When my column was killed, Johnston proposed that I write a weekly blog entry for the Voice, covering 8-12 records. I accepted and asked some questions, but never heard from her again, so it's not clear whether this will or will not happen. Jazz Consumer Guide winds up covering about 200 records per year, so that works out to about four per week. Jazz Prospecting, on the other hand, averages 10-15 per week, so most likely what I would do would be to try to raise Jazz Prospecting to Jazz CG standards, which would entail not writing on everything that comes my way, and hopefully writing better about what I do try to cover. At first glance, I would be able to broaden my HMs down to B+(**), although I could also start writing about reissues and maybe even some non-jazz that strikes my fancy. Such a blog would be more timely -- this column, even had it come out on schedule, has a fairly large number of 2010 releases -- and I'd have space to write more expansively.
Whether it would be worth the effort is hard to say. Seven years of writing this column has been fun, interesting, and ultimately a huge amount of miserably compensated work. My house has been overrun by CDs I'm unlikely to ever play again -- good ones I'm proud to own and would be happy to play, and less good ones I haven't figured out how to get rid of. But I also wind up spending so much time working on them that I have precious little time for doing other things, including writing about things I feel a good deal more competent at than music. I don't know how I'm going to sort this out -- although I must admit that the most likely course is inertia.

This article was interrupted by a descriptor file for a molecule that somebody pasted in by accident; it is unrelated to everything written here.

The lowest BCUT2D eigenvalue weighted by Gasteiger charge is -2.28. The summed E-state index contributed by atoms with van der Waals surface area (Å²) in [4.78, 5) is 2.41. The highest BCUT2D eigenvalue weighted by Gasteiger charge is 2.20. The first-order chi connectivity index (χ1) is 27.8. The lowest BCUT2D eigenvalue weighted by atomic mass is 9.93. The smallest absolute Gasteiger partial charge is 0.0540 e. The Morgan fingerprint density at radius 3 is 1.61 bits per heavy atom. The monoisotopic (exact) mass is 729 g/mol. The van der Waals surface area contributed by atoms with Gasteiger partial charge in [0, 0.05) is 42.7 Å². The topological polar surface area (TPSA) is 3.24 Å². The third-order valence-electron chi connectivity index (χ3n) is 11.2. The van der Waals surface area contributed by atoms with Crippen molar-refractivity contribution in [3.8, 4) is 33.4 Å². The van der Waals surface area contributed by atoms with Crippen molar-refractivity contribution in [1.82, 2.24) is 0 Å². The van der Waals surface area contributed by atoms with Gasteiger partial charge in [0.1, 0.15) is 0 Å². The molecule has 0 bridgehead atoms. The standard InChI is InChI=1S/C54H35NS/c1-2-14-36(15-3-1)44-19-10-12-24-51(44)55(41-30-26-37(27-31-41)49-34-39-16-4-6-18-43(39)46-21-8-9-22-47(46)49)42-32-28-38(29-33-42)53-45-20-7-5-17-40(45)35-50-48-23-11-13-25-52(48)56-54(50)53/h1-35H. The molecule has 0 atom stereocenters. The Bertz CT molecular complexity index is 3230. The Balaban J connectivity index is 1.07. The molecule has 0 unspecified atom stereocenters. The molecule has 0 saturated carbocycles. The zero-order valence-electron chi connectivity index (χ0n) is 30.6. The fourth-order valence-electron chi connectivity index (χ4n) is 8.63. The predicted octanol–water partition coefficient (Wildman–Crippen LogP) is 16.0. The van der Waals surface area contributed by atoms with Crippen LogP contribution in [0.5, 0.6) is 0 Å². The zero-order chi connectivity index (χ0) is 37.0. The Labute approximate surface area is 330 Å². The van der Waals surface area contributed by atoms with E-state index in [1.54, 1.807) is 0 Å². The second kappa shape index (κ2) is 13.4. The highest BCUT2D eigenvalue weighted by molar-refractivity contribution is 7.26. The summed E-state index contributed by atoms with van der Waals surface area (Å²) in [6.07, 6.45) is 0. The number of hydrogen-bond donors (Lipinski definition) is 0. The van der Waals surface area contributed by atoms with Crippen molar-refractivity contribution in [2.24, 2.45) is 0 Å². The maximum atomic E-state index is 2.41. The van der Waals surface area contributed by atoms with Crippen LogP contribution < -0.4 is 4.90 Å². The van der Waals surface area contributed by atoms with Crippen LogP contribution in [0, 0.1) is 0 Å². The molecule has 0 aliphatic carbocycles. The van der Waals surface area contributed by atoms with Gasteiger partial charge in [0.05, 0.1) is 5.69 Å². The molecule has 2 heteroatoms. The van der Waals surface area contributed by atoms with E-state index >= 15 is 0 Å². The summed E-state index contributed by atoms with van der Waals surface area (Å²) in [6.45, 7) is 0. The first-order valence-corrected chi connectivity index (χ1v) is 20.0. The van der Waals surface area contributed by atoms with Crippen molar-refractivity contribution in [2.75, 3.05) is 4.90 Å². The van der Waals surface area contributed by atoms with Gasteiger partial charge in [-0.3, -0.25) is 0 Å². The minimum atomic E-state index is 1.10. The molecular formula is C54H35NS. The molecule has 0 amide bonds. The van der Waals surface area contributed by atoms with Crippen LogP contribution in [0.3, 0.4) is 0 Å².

I have a lot to do in the next week or two: a year-end jazz piece for Rhapsody, a system to present the individual ballots in Francis Davis's Jazz Critics Poll, a Pazz & Jop ballot, a framework for a couple of websites. Plus more personal stuff, likely to trump everything else. So I'm unsure how to wrap this up. My initial plan was to hold back Jazz Prospecting this week and run it next, as a capstone on the Jazz CG (28) cycle. Then I'll suspend Jazz Prospecting until making a decision sometime in January. In the meantime, I may (or may not) post a Jazz Consumer Guide (28). I never bothered to try wrapping it up because there was never a chance of getting it published, but I have approximately enough written to fill one out. Depends on how much I want to save for use in a blog, although we could do both, or I could wind up not doing the blog.